Search Engine Optimization for the Brave at Heart

    Charlotte Ashlock Posted by Charlotte Ashlock, Executive Editor, Berrett-Koehler Publishers Inc.

    Charlotte Ashlock is a crazy idealist trying to make the world a better place! 



    I'm sure everyone would love to be the number one Google search result in their field.

    I'm sure everyone would love to be the number one Google search result in their field.

    The question is how?

    If you search for "SEO tips," it can be hard to separate the gold from the dross. Everyone's peddling their own crackpot theory, not to mention all those shady firms offering to scam the search engines for you (these scams are referred to as " black-hat" SEO .)
    First, don't try to "scam" the search engine.

    "Black-hat SEO" exploits loopholes in Google algorithms to artificially inflate the apparent worth of a piece of content. For example, sites that are linked to more often get ranked higher, so a wizard in black-hat SEO might create hundreds of fake sites and charge you an exorbitant fee to make all of them link to your site. In the short run, this "link-farming" and other cunning black-hat SEO practices could give you a boost. But in the long-run, Google is sure to notice what you're doing and penalize you for it.
    Secondly, build your links in a way that builds shared value.

    Call up trusted friends and colleagues with websites, and tell them, "I wrote an article recently which might really interest your clients. Would you consider putting it on your resources page?" Put some thought into match-making organizations with articles so that you're offering genuine value. And of course, offer to link them in return. This "white-hat" SEO practice is called "link exchange" and is mutually beneficial. White-hat SEO is focused on ways to build increased value for consumers of content, rather than finding ways to "work the system." Curious about how many total links you have right now? You can check the number of websites that link to yours on a tool called Alexa.
    Thirdly, update often. Abandon self-consciousness in favor of spontaneity.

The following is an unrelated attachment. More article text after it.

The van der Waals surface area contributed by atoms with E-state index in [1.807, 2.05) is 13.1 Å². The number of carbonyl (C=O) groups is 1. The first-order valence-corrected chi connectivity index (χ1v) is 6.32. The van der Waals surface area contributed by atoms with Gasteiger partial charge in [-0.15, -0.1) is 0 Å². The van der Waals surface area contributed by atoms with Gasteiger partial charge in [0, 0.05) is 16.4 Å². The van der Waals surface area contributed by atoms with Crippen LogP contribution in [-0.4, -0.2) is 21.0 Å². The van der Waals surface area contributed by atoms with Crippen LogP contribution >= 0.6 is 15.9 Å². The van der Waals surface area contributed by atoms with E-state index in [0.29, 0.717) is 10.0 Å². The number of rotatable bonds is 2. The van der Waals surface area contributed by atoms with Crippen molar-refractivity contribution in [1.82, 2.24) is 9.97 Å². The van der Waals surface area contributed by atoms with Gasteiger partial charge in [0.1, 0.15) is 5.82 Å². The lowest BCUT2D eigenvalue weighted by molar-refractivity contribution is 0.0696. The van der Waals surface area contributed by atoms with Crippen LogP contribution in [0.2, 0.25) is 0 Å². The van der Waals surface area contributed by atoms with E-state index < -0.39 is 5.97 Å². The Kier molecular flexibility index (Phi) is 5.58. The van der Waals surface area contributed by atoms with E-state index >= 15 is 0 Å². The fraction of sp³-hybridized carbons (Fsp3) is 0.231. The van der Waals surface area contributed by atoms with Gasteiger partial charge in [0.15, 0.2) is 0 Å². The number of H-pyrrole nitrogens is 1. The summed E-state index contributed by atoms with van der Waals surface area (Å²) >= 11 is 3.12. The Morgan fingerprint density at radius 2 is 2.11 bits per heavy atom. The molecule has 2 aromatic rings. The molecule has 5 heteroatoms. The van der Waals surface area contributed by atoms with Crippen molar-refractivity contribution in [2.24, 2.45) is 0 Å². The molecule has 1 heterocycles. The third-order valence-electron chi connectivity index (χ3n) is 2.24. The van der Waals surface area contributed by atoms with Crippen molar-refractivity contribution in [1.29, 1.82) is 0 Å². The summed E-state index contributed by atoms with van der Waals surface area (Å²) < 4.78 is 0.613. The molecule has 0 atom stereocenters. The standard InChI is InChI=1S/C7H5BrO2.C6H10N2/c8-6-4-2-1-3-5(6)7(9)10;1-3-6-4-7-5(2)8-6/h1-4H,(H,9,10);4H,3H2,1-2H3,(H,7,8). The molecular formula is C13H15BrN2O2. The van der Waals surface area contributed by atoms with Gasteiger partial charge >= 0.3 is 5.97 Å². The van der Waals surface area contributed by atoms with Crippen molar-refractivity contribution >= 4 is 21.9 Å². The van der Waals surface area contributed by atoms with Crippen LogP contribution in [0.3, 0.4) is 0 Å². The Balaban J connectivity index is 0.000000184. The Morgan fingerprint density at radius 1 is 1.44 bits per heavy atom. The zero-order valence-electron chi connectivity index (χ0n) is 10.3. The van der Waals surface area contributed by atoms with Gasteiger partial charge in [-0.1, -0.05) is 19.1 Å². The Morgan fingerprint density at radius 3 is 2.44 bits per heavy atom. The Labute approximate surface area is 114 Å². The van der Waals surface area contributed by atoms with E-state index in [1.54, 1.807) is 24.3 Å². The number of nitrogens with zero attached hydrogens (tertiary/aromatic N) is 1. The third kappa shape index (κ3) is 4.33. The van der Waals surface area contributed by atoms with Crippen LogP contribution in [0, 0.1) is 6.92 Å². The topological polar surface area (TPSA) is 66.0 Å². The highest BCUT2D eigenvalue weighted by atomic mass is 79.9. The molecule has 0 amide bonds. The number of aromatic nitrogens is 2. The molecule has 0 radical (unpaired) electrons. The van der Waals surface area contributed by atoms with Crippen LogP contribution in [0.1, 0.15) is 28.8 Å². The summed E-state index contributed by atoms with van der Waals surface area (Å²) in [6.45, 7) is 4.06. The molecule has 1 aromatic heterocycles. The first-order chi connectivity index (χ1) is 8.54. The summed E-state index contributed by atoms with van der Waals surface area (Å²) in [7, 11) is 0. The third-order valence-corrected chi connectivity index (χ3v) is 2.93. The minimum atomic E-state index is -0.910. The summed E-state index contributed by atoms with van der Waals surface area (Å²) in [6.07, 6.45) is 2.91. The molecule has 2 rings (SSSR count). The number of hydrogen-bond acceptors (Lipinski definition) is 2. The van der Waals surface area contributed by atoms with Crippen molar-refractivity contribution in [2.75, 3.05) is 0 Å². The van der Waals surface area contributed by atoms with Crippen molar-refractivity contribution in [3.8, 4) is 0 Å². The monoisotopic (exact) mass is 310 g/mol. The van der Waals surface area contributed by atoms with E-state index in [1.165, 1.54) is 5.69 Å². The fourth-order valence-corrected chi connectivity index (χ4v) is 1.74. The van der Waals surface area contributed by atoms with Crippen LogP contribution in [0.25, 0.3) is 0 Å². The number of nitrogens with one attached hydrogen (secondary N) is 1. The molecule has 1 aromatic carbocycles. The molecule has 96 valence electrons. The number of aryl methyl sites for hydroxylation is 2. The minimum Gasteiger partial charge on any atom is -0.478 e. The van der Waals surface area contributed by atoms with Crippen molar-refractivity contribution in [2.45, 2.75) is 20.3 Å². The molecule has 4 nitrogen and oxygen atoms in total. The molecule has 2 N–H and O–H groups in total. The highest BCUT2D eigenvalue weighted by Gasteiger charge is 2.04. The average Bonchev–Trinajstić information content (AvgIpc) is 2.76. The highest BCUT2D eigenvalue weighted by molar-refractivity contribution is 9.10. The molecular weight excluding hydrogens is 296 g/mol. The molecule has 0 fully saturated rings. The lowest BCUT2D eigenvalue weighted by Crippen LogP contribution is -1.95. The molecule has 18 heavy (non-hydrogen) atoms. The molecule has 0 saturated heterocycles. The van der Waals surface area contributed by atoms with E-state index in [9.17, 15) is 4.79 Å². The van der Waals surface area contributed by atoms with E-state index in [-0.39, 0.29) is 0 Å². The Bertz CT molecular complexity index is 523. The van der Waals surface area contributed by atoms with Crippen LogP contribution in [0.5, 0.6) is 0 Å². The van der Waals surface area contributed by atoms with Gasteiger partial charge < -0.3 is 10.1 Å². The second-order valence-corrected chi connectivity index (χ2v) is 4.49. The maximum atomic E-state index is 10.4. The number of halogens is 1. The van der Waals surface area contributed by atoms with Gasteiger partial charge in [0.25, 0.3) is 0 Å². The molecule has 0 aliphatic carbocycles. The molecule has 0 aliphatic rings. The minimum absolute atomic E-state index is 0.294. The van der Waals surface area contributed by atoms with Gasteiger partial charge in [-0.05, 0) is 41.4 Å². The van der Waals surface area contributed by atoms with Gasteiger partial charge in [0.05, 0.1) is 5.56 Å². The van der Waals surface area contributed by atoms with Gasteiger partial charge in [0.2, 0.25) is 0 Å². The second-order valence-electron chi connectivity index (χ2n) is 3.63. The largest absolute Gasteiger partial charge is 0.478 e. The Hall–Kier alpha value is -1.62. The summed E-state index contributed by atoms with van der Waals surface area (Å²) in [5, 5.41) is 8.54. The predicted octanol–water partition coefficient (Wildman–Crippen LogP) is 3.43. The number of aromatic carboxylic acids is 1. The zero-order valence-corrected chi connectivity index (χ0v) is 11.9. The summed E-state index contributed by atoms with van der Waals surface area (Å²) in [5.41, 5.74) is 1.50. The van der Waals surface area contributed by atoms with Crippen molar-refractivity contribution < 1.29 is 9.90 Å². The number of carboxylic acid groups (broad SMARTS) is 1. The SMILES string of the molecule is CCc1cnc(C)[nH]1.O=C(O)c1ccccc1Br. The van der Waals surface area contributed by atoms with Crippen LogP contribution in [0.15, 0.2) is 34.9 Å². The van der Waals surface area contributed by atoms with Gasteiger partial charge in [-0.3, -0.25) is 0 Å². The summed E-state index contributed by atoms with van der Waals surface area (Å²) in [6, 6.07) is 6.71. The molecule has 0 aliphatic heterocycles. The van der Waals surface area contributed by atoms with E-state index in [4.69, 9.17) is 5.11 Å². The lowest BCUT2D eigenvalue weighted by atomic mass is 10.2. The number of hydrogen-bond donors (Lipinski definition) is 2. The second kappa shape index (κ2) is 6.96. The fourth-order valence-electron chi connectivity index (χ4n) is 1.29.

If you worry about making your blogs perfect, writing them becomes a real chore. You need to battle this self-consciousness, or you'll never achieve the update frequency that spells "freshness" and "relevancy" to the Googlebots. So, don't think about your blog posts as something they'll bring up in your funeral eulogy. Instead, re-envision blogging as something you do in ten minutes while eating your midnight snack. Sure, you worry those ten minutes might not be good enough to show the world, hasty and slapdash as they are. But how do you know that until you test them? The proof is in the pageviews. Be bold! And if you get in trouble, just blame me.

    Fourth, mention influencers: Books, people, and ideas that are related to yours, but better known .

    If you mention a book's three most best-selling competitors in the book description, it gets much easier to find on searches. Google will favor you if your text indicates you're related to something popular. So mention your competitors by name when you talk about what sets you apart. You can also create a page dedicated to honoring your heroes and influences. This means that people who google your heroes (or your competitors) might get YOU as a related result!

    Fifth, calibrate the size of your niche using Google Keyword Tool.

    This tool will tell you how many times any word or phrase is googled in a month. It will also generate a list of related words and phrases and tell you how often THEY are googled. You can find out the level of demand for any given idea, and how people phrase themselves when they search for that idea.

    You can also know how much "competition" you have (in terms of other people blogging and writing about that same idea.) When you write, you should use keywords that have low competition and between 20,000-100,000 monthly searches. Like Goldilocks, you need to find the search term which is not too hot, not too cold, but just right.

    • Not too hot. If there are more than 100,000 monthly searches (as with the word "leadership, which receives over 6 million searches per month) the field is simply too wide to conquer.
    • Not too cold. When I search "drucker leadership" I get 1,900 monthly searches, which indicates the niche is perhaps too small to drive large amounts of search traffic to my site.
    • But just right. "Servant leadership," on the other hand, gets 60,500 monthly searches and has low competition. The niche is big enough to register, yet small enough to stand out.
    Did you find this helpful? Do you have SEO tips of your own to share with me? Please email me.